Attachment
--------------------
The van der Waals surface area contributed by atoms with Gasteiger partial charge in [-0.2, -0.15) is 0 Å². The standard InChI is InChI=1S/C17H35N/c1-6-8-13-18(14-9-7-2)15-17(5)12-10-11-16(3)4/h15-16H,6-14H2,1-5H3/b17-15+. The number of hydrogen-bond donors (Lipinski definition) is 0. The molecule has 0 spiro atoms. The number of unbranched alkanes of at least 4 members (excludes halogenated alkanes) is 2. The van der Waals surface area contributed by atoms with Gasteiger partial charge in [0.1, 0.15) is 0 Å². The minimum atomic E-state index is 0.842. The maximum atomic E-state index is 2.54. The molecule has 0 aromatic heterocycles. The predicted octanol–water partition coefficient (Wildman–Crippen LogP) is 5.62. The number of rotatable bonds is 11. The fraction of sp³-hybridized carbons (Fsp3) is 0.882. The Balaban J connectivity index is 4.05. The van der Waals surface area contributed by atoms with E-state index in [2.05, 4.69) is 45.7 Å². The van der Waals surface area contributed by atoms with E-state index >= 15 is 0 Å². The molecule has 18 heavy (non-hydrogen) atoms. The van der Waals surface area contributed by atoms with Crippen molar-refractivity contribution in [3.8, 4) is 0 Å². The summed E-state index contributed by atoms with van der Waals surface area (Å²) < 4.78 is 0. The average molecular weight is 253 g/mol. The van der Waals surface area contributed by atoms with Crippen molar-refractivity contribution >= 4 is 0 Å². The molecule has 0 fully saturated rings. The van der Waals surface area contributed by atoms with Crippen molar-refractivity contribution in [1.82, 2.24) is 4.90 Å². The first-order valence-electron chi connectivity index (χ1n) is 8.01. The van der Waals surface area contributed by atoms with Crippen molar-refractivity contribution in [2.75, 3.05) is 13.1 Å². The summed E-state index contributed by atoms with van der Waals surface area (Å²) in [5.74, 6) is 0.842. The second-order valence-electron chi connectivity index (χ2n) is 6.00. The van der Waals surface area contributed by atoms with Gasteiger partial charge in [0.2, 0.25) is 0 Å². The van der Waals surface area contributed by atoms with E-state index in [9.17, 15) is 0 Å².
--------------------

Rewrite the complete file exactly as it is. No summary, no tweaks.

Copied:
The van der Waals surface area contributed by atoms with Gasteiger partial charge in [-0.2, -0.15) is 0 Å². The standard InChI is InChI=1S/C17H35N/c1-6-8-13-18(14-9-7-2)15-17(5)12-10-11-16(3)4/h15-16H,6-14H2,1-5H3/b17-15+. The number of hydrogen-bond donors (Lipinski definition) is 0. The molecule has 0 spiro atoms. The number of unbranched alkanes of at least 4 members (excludes halogenated alkanes) is 2. The van der Waals surface area contributed by atoms with Gasteiger partial charge in [0.1, 0.15) is 0 Å². The minimum atomic E-state index is 0.842. The maximum atomic E-state index is 2.54. The molecule has 0 aromatic heterocycles. The predicted octanol–water partition coefficient (Wildman–Crippen LogP) is 5.62. The number of rotatable bonds is 11. The fraction of sp³-hybridized carbons (Fsp3) is 0.882. The Balaban J connectivity index is 4.05. The van der Waals surface area contributed by atoms with E-state index in [2.05, 4.69) is 45.7 Å². The van der Waals surface area contributed by atoms with E-state index >= 15 is 0 Å². The molecule has 18 heavy (non-hydrogen) atoms. The van der Waals surface area contributed by atoms with Crippen molar-refractivity contribution in [3.8, 4) is 0 Å². The summed E-state index contributed by atoms with van der Waals surface area (Å²) < 4.78 is 0. The average molecular weight is 253 g/mol. The van der Waals surface area contributed by atoms with Crippen molar-refractivity contribution >= 4 is 0 Å². The molecule has 0 fully saturated rings. The van der Waals surface area contributed by atoms with Crippen molar-refractivity contribution in [1.82, 2.24) is 4.90 Å². The first-order valence-electron chi connectivity index (χ1n) is 8.01. The van der Waals surface area contributed by atoms with Crippen molar-refractivity contribution in [2.75, 3.05) is 13.1 Å². The summed E-state index contributed by atoms with van der Waals surface area (Å²) in [5.74, 6) is 0.842. The second-order valence-electron chi connectivity index (χ2n) is 6.00. The van der Waals surface area contributed by atoms with Gasteiger partial charge in [0.2, 0.25) is 0 Å². The van der Waals surface area contributed by atoms with E-state index in [9.17, 15) is 0 Å².